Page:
KEY POINTS

  • In 2018, Bloomberg defended taxes that target poor people
  • The former mayor argued against raising taxes on wealthy Americans
  • Tackling income inequality is a key part of Bloomberg's presidential platform

Former New York City mayor Michael Bloomberg who has made income inequality a key issue of his presidential election campaign might find it difficult to explain a newly surfaced video. The two-year-old video is casting doubt on whether the Democratic candidate truly believes inequality should be a priority.

Speaking with Christine Lagarde, the managing director of the International Monetary Fund, at a summit in 2018, Bloomberg asserted that taxing poor people was necessary while doing the same to rich Americans would spell economic disaster.

During the lengthy session, Bloomberg argues that while raising the minimum wage would create problems, increasing taxes for low-income Americans was a “good thing.” His reasoning follows a line of reasoning shared by many conservatives.

“I think income inequality is a very big problem. But the bigger problem is, you can take money from the rich and move it over to the poor. If you do it too much then the rich stop producing and everybody loses,” Bloomberg said.

“The problem is the poor want more than a handout, they want the dignity of a job … the first thing to do is to get rid of some of these impediments to job creation” such as taxes on the rich, Bloomberg added.

He also explained his reasoning behind implementing certain regressive taxes, like the soda tax, while mayor. Bloomberg argued that because poor people have less spending power, taxing certain unhealthy goods can encourage people in this group to make different consumer choices.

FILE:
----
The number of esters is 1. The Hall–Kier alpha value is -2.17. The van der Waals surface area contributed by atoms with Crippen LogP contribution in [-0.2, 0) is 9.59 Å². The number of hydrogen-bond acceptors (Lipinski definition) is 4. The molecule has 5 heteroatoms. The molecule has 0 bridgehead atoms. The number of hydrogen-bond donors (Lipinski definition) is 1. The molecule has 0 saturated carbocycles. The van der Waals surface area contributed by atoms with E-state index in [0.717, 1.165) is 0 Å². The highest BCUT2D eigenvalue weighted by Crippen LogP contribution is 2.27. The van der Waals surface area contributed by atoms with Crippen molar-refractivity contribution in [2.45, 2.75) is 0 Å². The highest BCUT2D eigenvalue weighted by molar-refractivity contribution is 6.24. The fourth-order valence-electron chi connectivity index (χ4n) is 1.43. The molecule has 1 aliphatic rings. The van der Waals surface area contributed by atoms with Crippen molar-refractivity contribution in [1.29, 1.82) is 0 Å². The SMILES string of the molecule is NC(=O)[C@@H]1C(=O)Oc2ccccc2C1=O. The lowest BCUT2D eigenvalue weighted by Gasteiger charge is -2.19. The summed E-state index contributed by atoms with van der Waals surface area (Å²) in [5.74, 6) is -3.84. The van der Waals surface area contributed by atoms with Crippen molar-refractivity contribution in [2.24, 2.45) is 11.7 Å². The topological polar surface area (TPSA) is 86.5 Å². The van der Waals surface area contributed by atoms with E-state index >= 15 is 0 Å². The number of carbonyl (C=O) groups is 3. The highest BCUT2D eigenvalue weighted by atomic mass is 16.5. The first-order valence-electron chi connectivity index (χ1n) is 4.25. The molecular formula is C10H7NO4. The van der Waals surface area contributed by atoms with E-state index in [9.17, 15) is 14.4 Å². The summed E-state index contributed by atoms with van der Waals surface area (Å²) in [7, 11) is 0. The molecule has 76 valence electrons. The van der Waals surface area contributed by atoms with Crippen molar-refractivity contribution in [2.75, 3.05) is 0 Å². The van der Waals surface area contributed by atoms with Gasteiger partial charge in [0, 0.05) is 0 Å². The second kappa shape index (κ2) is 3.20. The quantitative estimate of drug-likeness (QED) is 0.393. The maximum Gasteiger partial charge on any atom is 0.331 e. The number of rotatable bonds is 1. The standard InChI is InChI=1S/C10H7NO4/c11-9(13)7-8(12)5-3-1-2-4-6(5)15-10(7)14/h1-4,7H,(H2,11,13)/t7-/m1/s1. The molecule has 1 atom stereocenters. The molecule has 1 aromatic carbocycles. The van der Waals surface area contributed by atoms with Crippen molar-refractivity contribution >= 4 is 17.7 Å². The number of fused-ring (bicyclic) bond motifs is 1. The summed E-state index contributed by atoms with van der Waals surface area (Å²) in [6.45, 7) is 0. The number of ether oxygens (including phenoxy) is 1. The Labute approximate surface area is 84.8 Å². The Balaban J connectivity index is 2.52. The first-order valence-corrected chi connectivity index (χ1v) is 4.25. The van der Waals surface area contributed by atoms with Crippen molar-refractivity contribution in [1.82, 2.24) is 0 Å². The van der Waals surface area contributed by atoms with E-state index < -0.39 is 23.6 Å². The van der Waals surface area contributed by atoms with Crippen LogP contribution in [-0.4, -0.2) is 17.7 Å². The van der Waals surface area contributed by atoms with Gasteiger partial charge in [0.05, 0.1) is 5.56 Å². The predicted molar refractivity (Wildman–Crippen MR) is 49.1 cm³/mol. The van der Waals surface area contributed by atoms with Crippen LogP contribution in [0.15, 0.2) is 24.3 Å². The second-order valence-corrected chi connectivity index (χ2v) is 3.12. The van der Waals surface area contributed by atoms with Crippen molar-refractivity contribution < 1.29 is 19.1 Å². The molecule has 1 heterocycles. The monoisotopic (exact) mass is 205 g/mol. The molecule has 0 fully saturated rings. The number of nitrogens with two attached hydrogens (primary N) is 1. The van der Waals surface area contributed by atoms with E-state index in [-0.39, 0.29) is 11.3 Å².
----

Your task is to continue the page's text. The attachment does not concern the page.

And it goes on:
“So, I listen to people saying, ‘Oh we don't want to tax the poor.’ Well, we want the poor to live longer so that they can get an education and enjoy life,” Bloomberg said.

The head of non-profit tax reform group Americans for Tax Fairness Action, Frank Clemente, said the resurfaced remarks from Bloomberg are concerning. Speaking with the Daily Beast, Clemente suggested that the candidate may have been giving “lip service” when promising to raise taxes on the wealthy.

Bloomberg has been plagued by recordings in which he appears to contradict certain platforms and views he claims to hold today. Most recently, the former mayor could be heard defending the use of “stop and frisk” policing in a 2005 audio recording. In it, Bloomberg can be heard stating that although he realizes targeting minorities has its problems, it is necessary to curb violent crime.

Shortly after launching his presidential campaign, Bloomberg publicly apologized for the use of stop and frisk during his time as New York City mayor.

Democratic presidential candidate Michael Bloomberg defends a policy by his news organization to steer clear of certain coverage of him: "People have said to me, 'How can you investigate yourself?' And I said, 'I don't think you can' Democratic presidential candidate Michael Bloomberg defends a policy by his news organization to steer clear of certain coverage of him: "People have said to me, 'How can you investigate yourself?' And I said, 'I don't think you can'" Photo: GETTY IMAGES / Michael Ciaglo